SACRAMENTO (AP) — Gov. Jerry Brown told county officials Thursday that he will make good on his promise to provide adequate funding for a new law that sends inmates convicted of lower-level offenses to county jails instead of state prison.
County supervisors are concerned they won't have enough money to handle the estimated 26,000 additional inmates coming their way each year. They are pursuing a November ballot initiative that would guarantee state funding for law enforcement.
Brown is seeking the same protections with his own ballot initiative, which also includes $7 billion in additional money from higher income taxes on those earning more than $250,000 a year, and a half-cent increase in the sales tax for five years. He urged the association representing California's 58 counties to stop its campaign plans and join his effort.
The California State Association of Counties' board of directors later voted to suspend the counties' initiative drive, but delayed a debate on supporting Brown's proposal until a future meeting.
The governor's request came as he tries to persuade other interest groups to drop their efforts to put tax increases on the ballot this fall, saying he wants voters to have just one tax issue before them.
"It's obvious not all of them can pass, and the more confusion, the more difficult it will be," he told the counties' association.
He said his proposal is better because it includes money for schools and other programs that otherwise could face deeper budget cuts.
"It includes everything your initiative has, plus it's got some money attached to it," Brown told the supervisors. He added that "people want to see that the schools are adequately funded and they want to see public safety protected, and the initiative does that."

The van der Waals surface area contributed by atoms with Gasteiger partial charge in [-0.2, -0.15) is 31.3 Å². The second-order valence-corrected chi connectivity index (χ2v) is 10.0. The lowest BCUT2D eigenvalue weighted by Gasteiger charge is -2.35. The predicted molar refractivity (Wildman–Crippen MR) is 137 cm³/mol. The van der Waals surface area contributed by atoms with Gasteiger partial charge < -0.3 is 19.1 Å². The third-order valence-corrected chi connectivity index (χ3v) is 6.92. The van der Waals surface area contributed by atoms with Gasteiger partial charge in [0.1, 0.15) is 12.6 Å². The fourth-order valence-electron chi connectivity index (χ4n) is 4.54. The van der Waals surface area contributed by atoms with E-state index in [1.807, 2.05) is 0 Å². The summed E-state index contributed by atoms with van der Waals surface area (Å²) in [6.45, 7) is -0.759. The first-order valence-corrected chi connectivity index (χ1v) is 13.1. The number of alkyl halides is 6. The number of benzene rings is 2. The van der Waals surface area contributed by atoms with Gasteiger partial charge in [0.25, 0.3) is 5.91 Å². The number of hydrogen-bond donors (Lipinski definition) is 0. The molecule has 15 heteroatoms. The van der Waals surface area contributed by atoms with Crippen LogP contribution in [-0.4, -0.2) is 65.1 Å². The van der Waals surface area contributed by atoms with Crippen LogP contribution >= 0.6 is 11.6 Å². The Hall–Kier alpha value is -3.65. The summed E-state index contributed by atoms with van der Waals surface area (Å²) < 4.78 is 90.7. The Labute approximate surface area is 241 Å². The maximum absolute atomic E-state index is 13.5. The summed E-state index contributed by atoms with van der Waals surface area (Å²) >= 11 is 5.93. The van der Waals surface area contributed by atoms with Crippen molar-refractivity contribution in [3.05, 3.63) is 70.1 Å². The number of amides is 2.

He made the appeal the same day he released his budget for the fiscal year that begins July 1. His budget would require nearly $5 billion in cuts to public education if voters reject the tax increases in November.
If counties insist on competing with Brown's plan, both initiatives could fail, the governor warned. That could result in a "squabble" that could harm counties' relationship with his office, he said.
Association President Mike McGowan of Yolo County said supervisors fear that voters could reject Brown's higher taxes and with it their funding guarantee.
Brown responded he has the authority to call a special election on law enforcement funding if that occurs. He declined to elaborate when he was questioned by reporters.
"I'm not going to anticipate anything other than victory, but we're going to get the job done," he said. "I did make a pledge that I will do everything I can to put a constitutional protection into the California constitution to get the realignment funding, and I'll do that. So if you don't get it one way, you've got to get it another way."
Of the 50 county representatives who attended the meeting, 45 voted to suspend their initiative drive.
California is sending more criminals to counties to cut state spending and to comply with a federal court order upheld by the U.S. Supreme Court. The lower court said California must ease prison crowding to improve inmate care.
The Department of Corrections and Rehabilitation reported Tuesday that it had met the court's first deadline of reducing the number of inmates by about 10,000. The state is on track to reduce the state's inmate population by 33,000, or 23 percent, over two years.
Merced County Sheriff Mark Pazin, president of the state sheriffs' association, said some counties are still seeing a higher-than-expected increase in criminals they must handle, though corrections officials expect the early surge to level off. The concern is not current state funding, he said, but guaranteeing the money in future years.